“There was a little girl in California who was part of the second class to integrate her public schools, and she was bused to school every day, and that little girl was me.”
One of the most popular moments of the 2020 Democratic Primary debates came when now Vice President Kamala Harris targeted now President Joe Biden for his opposition to busing. Following this exchange, the practice once again became a buzzword for media and politicians alike. And while the Harris team used the moment to demonstrate how important it is to have the voices of people of color on the debate stage, the Biden team scrambled to explain away the candidate’s previous positions. Though the fallout from this conversation was short-lived, the issue of busing has plagued the discussion of public schooling, race, and civil rights for generations.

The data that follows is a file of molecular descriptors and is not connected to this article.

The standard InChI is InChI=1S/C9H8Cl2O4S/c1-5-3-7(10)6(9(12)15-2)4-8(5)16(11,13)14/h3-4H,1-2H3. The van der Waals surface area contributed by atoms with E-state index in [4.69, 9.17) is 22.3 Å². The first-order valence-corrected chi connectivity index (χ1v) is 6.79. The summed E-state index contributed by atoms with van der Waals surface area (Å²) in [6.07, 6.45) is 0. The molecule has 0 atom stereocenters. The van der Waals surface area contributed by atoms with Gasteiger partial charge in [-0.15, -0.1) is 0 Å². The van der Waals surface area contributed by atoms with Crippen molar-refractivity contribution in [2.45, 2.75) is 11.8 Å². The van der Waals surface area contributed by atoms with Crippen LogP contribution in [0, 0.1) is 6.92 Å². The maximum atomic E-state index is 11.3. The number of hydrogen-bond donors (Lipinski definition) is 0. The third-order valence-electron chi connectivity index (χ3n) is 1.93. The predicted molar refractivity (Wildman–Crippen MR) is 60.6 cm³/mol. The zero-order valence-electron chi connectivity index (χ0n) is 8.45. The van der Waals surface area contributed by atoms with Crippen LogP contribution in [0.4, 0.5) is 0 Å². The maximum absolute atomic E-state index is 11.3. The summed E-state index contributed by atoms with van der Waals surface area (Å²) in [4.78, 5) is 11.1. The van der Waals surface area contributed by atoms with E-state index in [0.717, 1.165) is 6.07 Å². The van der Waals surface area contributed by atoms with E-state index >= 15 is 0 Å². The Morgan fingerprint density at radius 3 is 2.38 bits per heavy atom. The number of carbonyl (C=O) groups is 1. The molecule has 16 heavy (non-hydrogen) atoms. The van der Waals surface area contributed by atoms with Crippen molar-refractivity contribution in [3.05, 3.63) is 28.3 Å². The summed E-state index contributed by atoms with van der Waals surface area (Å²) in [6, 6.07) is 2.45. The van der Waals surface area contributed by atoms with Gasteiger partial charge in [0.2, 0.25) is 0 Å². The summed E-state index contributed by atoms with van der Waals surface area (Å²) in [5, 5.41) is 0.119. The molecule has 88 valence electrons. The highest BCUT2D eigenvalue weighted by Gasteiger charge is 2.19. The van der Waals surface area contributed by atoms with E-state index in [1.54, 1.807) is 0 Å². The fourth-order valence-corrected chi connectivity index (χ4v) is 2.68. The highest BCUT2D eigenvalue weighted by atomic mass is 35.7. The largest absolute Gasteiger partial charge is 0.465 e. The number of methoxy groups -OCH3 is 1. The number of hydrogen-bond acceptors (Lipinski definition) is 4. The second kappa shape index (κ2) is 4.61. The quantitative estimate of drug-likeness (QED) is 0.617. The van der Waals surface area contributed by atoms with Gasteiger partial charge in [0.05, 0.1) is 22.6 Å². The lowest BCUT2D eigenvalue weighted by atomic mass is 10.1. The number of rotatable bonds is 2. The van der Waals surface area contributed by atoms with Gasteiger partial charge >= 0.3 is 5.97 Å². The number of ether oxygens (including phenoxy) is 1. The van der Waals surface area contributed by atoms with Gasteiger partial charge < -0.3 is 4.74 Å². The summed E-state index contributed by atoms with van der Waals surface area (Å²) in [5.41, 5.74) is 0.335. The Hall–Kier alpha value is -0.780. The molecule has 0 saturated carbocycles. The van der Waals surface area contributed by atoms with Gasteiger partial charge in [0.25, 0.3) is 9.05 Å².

As the validity and effectiveness of busing are still being debated, let us take a moment to look back on the history of this practice and reflect on how those past choices continue to influence the equity of our education system today.
Let’s first roll back the clock to the civil rights era of the 60s and 70s to understand where the busing debate first sprouted up. While many American’s associate public education and the supreme court with the case of Brown v. Board, two lesser-known cases: Swann v. Mecklenburg (1971) and Miliken v. Bradley (1974) both added the busing debate to the larger legal discussions of public schools. With each creating contradictory realities of American education; one filled with integration and achievement, while the other was plagued by a willful ignorance to the causes and effects of school segregation.